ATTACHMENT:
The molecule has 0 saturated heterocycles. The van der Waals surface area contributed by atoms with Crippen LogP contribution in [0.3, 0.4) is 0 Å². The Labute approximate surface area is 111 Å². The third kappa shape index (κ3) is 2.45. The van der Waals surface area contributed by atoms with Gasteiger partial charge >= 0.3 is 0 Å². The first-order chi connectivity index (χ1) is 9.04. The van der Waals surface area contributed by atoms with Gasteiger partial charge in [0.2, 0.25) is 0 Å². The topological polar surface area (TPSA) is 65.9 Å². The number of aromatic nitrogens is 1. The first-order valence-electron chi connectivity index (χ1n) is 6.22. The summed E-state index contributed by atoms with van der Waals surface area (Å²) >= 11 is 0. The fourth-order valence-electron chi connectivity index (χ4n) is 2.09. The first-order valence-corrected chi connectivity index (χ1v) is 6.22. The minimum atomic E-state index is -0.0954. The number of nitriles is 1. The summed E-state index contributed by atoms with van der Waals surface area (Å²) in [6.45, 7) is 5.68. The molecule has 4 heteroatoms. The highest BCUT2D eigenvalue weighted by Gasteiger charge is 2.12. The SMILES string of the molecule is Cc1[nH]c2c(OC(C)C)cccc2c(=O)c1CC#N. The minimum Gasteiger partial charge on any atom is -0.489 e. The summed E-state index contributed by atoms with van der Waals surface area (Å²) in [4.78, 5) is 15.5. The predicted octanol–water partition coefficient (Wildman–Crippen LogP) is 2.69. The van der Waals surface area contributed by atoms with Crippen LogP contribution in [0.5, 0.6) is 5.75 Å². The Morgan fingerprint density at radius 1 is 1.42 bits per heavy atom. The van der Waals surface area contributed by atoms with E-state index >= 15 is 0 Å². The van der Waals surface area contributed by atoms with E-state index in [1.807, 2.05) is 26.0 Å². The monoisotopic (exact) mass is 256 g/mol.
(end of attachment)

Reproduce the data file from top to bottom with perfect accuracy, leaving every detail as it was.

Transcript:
The molecule has 0 saturated heterocycles. The van der Waals surface area contributed by atoms with Crippen LogP contribution in [0.3, 0.4) is 0 Å². The Labute approximate surface area is 111 Å². The third kappa shape index (κ3) is 2.45. The van der Waals surface area contributed by atoms with Gasteiger partial charge >= 0.3 is 0 Å². The first-order chi connectivity index (χ1) is 9.04. The van der Waals surface area contributed by atoms with Gasteiger partial charge in [0.2, 0.25) is 0 Å². The topological polar surface area (TPSA) is 65.9 Å². The number of aromatic nitrogens is 1. The first-order valence-electron chi connectivity index (χ1n) is 6.22. The summed E-state index contributed by atoms with van der Waals surface area (Å²) >= 11 is 0. The fourth-order valence-electron chi connectivity index (χ4n) is 2.09. The first-order valence-corrected chi connectivity index (χ1v) is 6.22. The minimum atomic E-state index is -0.0954. The number of nitriles is 1. The summed E-state index contributed by atoms with van der Waals surface area (Å²) in [6.45, 7) is 5.68. The molecule has 4 heteroatoms. The highest BCUT2D eigenvalue weighted by Gasteiger charge is 2.12. The SMILES string of the molecule is Cc1[nH]c2c(OC(C)C)cccc2c(=O)c1CC#N. The minimum Gasteiger partial charge on any atom is -0.489 e. The summed E-state index contributed by atoms with van der Waals surface area (Å²) in [4.78, 5) is 15.5. The predicted octanol–water partition coefficient (Wildman–Crippen LogP) is 2.69. The van der Waals surface area contributed by atoms with Crippen LogP contribution in [0.5, 0.6) is 5.75 Å². The Morgan fingerprint density at radius 1 is 1.42 bits per heavy atom. The van der Waals surface area contributed by atoms with E-state index >= 15 is 0 Å². The van der Waals surface area contributed by atoms with E-state index in [1.807, 2.05) is 26.0 Å². The monoisotopic (exact) mass is 256 g/mol.